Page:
Jim at Uncle Jazzbeau’s Gallimaufrey is doing a wonderful thing: he’s transliterating and translating a famous poem by the Yiddish poet H. Leivick called Der volf (The Wolf). In his introductory post he provides this quote from Sol Liptzin’s A History of Yiddish Literature to describe it:
In another long poem, The Wolf (Der Volf, 1920), Leivick has a rabbi arise from a mound of ashes as the sole survivor of a masacred Jewish community. Looking about him the rabbi sees neither victims nor victors. The victims have perished and the victors have moved on. Only ashes, smoldering chimneys, and uncanny silence surround him. He burrows in the mound to find the limbs of the perished Jews so that he could bury them in the Jewish cemetery. In vain! Nought is left of them but coal and ashes. When night descends upon the ravished, deserted town, the Rabbi creeps away to the forest and is gradually transformed into a werewolf. Later on, when Jews expelled from other communities, find their way to this town and seek to rebuild the devastated houses and the synagogue of which only bare walls remain standing, they ask the rabbi, when he reappears, to resume religious services. But he insists that the ruins be retained as a memorial for his dead generation and that the synagogue be not rebuilt. He himself does not want to live on. He howls as a wolf through the nights and terrorizes the new inhabitants. On Yom Kippur he invades the synagogue as a werewolf and finds release from his suffering when he is beaten to death. Then the newcomers need no longer fear this last survivor whose existence was bound up with murdered generation. They can resume the reconstruction of a new communal life. This poem was regarded, after the Hitler catastrophe, not as Leivick’s reaction to Petlura’s pogroms but as a prophetic vision of the later and greater extermination of Jews by their Christian neighbors.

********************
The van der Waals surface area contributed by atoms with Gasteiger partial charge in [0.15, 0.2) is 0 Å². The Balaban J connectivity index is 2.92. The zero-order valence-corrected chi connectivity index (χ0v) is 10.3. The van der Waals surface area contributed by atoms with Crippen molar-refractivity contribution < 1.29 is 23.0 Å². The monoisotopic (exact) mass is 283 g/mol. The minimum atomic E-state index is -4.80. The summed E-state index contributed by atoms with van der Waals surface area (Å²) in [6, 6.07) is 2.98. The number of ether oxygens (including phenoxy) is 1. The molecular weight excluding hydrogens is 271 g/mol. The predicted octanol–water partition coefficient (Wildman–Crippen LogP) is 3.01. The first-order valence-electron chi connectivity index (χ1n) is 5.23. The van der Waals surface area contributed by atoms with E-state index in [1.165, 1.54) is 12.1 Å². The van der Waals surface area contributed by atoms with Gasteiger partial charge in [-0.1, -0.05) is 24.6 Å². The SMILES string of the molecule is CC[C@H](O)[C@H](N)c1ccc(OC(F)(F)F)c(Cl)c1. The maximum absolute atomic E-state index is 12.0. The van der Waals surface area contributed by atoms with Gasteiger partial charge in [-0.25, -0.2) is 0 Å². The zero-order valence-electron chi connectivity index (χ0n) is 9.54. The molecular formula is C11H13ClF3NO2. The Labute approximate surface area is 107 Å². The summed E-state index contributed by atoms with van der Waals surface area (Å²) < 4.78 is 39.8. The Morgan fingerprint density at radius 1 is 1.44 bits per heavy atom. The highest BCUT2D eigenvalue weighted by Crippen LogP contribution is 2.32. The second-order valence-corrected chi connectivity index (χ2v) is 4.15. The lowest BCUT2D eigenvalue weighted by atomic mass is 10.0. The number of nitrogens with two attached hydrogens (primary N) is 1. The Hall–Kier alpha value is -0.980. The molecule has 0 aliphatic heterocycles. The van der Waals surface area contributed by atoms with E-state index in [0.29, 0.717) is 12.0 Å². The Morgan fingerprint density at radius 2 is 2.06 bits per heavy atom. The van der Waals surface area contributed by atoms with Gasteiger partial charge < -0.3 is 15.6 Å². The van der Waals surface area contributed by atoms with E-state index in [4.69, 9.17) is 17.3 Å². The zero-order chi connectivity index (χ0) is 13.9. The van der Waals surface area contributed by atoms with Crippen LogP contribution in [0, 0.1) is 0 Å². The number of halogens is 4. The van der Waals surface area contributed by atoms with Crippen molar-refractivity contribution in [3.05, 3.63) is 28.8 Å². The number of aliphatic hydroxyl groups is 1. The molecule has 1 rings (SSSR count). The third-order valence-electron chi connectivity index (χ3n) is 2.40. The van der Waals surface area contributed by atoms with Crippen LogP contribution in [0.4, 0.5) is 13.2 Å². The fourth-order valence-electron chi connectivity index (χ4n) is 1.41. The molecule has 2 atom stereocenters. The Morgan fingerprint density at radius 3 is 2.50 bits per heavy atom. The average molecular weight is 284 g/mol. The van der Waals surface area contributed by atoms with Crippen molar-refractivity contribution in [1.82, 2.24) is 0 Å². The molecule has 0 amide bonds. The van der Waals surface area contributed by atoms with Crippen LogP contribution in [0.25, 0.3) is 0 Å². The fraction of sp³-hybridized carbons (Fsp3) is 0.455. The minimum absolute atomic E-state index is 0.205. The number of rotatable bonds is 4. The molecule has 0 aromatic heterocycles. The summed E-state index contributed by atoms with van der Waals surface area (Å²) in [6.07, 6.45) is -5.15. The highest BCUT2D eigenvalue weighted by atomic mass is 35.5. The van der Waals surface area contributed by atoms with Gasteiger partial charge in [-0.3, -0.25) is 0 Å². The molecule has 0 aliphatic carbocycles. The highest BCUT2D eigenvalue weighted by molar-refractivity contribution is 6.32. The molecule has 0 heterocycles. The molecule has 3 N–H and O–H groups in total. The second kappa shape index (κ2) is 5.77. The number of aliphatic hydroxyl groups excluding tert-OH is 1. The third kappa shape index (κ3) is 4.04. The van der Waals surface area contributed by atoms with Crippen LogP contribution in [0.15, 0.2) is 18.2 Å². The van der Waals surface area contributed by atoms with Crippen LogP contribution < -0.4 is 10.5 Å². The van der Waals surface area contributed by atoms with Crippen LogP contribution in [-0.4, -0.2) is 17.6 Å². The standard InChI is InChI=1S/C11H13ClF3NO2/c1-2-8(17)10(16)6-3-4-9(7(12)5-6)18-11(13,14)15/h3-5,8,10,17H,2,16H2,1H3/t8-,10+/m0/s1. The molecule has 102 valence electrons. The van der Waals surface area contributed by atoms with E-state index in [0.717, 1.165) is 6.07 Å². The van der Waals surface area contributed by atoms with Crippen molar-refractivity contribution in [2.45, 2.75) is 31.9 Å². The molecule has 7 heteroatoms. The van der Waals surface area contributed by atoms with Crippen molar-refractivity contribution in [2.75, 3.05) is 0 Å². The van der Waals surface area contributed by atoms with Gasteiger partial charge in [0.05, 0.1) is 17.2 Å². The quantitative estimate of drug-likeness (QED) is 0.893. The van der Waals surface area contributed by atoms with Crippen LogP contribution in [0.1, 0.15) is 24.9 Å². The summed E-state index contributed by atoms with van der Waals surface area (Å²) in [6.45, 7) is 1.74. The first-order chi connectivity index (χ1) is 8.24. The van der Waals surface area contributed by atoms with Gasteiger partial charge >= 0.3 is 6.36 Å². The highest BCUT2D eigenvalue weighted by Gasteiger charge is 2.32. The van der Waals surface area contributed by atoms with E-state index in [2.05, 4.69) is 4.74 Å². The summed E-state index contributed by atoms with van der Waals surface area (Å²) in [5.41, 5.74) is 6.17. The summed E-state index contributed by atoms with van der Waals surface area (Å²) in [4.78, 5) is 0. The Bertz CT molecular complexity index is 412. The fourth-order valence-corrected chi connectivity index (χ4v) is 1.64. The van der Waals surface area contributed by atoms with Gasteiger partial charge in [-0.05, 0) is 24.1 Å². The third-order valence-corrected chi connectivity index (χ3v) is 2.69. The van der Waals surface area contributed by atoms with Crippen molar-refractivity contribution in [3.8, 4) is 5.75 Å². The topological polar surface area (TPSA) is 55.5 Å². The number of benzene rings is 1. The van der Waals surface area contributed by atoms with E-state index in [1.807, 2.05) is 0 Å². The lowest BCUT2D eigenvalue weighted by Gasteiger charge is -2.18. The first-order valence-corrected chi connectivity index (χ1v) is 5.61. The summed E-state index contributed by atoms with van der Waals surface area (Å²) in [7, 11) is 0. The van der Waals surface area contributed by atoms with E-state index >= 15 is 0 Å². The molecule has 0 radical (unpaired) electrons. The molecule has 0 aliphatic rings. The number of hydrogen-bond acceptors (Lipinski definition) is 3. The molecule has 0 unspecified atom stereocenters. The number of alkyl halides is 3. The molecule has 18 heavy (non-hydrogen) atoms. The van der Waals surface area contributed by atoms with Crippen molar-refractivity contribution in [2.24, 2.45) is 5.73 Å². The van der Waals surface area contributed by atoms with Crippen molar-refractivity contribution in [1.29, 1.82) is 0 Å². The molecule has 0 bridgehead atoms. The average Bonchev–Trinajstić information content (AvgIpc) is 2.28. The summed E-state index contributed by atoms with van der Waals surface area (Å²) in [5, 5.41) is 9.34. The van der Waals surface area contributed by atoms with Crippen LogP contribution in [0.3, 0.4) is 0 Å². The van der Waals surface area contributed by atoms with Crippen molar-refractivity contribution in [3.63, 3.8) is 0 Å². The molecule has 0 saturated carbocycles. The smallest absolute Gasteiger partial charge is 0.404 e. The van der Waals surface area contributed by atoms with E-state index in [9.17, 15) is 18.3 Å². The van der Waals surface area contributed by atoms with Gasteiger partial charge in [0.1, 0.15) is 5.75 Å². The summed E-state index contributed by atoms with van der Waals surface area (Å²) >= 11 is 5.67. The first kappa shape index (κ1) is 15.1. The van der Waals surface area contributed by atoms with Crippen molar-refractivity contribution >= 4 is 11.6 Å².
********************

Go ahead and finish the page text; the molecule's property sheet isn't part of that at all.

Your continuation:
He has now put online Part 1 of his translation, which begins:
… and it was on the third morning,
when the sun arose in the East
there remained in the whole town not a trace.
And the sun climbed higher and higher,
until it had come to the middle of the sky,
and its rays met with the rabbi’s eyes.
And the rabbi was lying on a mountain of ash and stones
with a ravenous mouth and staring pupils,
and in his soul there was silence and darkness and nothing more.
Go read it, and roll the original around in your mouth even if you don’t know Yiddish (“… un es iz geven oyfn dritn frimorgn,/ ven di zun iz oyfgegangen in mizreykh-zayt”)—it’s amazing stuff, and I’m eagerly awaiting further installments of Jim’s excellent version.
Leivick had quite a life, according to this biography; the following bit particularly struck me:
During the years when he achieved worldwide fame as a poet and his works were translated into many languages, Leyvik worked as a wallpaper hanger in New York. As a contemporary poet observed: “Many of us saw him striding in New York’s streets with rolls of wallpaper in one hand and with a brush and a bucket of paste in the other.” In 1932 Leyvik was forced to stop work and spend four years in the Spivak sanatorium for tuberculosis in Denver, Colorado. There he created some of his best, almost untranslatable poems, achieving a certain lucid serenity and writing, among other things, a beautiful sequel of “Songs of Abelard to Heloise” and a cycle of poems on Spinoza (the idol of Yiddish intellectuals).
Makes me wish I could read Yiddish. (Technically, I can, with a great deal of effort, but in practice I’m not going to without the kind of crutches Jim is so generously providing.)